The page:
By Craig Reger
“Even if we are ruined by it, it was still beautiful”. Many Nationalistic Germans had this to say about WWI. Fast forward one-hundred years, extremists detonate truckloads of explosives in war zones, near governmental buildings or well-attended pop concerts and European soccer matches, or choose to drive a Dodge Challenger into a gathering of people with opposing political or religious views while in 5th gear.
Janet Yellen, et al, hold the keys to the US homicidal truck and our government owns the license plate and registration while the payload is debt, an inconceivably high and dense mountain of debt, like new found treasures over-flowing from the top of an extended pick-up truck whose driver is searching the curbs Thursday evening before county employees pick-up the rubbish on Friday morning. Buried in this mountain of debt is international war, civil war, outsized social spending, the war on drugs, war on poverty, war on war and other cosmically bad spending ideas. A Von Mises economic archeaologist will someday dig into the U.S. economic bedrock and declare what we always knew to be true but couldn’t admit in such a politically charged atmosphere. Wasteful spending was always our worst nationalistic idea, even after carefully considering the current trade war proposition. Even as I type, envious debt piles up.
Government debt increases as the demand for government credit increases. Consider our current debt levels to GDP (Gross Domestic Product). The U.S. national debt level stands at 110% of GDP. For comparison purposes, Greece’s current debt level to GDP is 180%. Greece will never pay back its insurmountable debt. It can’t, so it won’t and Germany will be left holding the outsized portion of the eventual Greece financial implosion and the citizens of Germany will not be happy. I suggest the U.S. is in a similar re-payment predicament. I do concede the fact that during WWII the U.S. debt to GDP was 120%. So, while we have returned to extreme debt levels, the prospects of alleviating the debt in an increasingly technologically productive and price deflationary world seem remote if even non-existent. Deflationary in the consumer sense, not the financial asset sense, there is a clear difference between the two. As consumers, we like low-cost items including our groceries and automobiles. As investors, we like our retirement accounts to increase quarterly and our home prices to incrementally increase over time. In other words, we are all curious what the neighbor’s house sold for and we never admit we overpaid for an automobile.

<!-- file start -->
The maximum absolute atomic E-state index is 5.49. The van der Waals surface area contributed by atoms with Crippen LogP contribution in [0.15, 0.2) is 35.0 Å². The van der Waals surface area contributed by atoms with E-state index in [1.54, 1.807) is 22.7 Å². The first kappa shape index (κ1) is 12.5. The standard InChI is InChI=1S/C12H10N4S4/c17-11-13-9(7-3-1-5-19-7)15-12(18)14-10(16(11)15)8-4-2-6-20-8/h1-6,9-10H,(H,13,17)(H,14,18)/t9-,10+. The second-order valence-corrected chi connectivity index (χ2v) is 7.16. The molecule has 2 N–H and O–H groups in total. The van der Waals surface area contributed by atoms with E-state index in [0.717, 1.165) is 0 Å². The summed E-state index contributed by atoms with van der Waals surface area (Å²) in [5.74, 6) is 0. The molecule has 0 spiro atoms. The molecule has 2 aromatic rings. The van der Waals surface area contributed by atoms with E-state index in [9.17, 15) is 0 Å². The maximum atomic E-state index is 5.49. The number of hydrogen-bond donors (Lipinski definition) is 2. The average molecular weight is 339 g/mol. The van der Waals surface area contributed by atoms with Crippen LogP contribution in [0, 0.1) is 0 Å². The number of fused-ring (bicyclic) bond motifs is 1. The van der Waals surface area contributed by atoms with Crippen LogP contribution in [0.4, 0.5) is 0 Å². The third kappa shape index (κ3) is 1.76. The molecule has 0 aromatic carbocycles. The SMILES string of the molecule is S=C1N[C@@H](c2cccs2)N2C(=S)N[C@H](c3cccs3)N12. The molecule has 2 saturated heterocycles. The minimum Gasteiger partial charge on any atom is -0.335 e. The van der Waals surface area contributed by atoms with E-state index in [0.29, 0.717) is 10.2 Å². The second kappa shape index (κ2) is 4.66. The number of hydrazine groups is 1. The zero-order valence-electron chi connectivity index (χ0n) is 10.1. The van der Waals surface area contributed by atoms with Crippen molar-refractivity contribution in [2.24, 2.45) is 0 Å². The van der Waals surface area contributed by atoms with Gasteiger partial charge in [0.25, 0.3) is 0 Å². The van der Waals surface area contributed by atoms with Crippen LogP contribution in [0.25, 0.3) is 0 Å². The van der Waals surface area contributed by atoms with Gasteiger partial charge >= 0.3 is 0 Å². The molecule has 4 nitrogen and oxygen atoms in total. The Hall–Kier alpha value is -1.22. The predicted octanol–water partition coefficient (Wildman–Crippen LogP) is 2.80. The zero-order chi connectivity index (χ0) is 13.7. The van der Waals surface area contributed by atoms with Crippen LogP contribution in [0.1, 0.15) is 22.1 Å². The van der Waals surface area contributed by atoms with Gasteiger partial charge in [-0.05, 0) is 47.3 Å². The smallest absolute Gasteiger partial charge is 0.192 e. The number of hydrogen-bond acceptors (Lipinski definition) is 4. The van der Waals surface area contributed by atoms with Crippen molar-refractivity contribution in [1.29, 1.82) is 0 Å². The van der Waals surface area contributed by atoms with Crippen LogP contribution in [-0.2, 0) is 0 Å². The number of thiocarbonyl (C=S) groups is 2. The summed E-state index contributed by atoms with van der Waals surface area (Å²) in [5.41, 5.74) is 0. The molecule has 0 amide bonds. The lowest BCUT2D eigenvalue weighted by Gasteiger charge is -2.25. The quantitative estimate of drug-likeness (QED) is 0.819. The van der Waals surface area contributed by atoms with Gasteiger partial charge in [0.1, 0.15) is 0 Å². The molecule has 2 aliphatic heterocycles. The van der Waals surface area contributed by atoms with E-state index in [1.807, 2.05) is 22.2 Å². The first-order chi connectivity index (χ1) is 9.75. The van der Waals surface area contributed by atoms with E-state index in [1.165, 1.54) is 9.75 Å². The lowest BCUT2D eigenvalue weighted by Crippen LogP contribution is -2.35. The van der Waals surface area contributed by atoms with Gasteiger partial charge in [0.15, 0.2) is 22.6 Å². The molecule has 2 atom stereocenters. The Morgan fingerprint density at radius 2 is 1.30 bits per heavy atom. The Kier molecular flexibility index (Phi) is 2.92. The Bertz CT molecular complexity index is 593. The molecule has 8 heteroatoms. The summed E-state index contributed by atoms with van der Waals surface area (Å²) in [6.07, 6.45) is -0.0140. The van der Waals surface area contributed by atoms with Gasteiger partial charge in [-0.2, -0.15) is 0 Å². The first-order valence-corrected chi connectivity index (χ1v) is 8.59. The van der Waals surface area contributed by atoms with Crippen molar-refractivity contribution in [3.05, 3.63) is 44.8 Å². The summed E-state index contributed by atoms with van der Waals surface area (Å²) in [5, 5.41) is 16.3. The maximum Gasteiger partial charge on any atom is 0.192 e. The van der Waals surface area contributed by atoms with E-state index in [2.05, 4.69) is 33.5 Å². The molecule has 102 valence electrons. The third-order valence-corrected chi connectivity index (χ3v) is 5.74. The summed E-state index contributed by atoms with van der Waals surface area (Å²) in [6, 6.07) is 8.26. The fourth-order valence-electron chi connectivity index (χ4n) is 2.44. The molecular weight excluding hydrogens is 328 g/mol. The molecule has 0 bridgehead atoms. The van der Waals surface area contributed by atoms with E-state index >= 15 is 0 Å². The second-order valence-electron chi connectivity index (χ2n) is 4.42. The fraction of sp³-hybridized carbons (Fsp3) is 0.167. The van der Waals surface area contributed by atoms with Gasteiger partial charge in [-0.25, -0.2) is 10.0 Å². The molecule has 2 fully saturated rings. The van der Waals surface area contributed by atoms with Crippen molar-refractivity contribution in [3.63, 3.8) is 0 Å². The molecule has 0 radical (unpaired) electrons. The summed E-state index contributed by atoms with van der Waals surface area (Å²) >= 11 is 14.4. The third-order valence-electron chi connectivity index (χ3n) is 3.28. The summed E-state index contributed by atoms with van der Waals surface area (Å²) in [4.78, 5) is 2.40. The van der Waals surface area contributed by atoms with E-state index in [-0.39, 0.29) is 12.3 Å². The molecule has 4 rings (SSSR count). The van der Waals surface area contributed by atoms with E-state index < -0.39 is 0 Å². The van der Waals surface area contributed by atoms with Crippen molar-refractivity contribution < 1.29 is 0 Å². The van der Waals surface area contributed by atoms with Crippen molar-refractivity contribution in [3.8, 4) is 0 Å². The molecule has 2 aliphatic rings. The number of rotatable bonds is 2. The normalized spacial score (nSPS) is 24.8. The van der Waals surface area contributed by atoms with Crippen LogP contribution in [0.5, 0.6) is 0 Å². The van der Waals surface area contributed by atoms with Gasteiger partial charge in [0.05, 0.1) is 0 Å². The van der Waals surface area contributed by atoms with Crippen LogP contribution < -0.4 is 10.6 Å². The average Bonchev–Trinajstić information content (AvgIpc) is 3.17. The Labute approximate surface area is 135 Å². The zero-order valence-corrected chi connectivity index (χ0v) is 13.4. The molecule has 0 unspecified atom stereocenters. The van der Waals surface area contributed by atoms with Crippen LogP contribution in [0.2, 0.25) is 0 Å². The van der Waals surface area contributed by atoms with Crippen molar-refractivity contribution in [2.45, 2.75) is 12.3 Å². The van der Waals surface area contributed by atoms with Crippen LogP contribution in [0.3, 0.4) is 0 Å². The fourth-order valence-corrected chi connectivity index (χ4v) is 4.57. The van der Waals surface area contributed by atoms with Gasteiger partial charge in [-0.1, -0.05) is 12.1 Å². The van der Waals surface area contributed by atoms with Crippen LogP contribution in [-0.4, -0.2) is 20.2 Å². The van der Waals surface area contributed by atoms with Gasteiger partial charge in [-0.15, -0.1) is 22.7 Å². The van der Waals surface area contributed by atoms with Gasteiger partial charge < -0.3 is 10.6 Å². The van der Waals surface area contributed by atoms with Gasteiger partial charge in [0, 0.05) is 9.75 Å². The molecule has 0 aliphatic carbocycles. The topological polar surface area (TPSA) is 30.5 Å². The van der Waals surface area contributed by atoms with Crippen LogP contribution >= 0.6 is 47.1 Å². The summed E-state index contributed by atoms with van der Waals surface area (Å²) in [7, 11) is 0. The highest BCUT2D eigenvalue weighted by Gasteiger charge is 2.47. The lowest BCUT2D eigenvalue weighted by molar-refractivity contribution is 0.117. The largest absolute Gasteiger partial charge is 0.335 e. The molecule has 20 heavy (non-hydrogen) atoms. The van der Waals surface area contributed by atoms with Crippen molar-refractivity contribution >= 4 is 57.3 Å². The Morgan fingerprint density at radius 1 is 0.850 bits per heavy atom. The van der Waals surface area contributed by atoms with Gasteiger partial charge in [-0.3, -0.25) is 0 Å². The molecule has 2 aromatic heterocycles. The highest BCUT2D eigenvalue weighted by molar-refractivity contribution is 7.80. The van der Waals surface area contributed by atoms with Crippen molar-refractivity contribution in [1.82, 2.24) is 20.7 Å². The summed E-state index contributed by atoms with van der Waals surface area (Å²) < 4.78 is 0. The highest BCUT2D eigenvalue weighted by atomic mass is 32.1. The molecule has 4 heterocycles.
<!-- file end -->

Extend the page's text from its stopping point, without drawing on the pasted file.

The Congressional Budget Office has warned the U.S. will hit the debt ceiling in early October.
When suffocating debt commands a prudent and balanced bureaucratic spending agenda, will we as a nation heed this important agenda as the debt ceiling debate shifts to high gear or will we be ruined by it?
The four colors of the American Flag are flying high in my neighbor’s yard this morning, red, white, blue and green.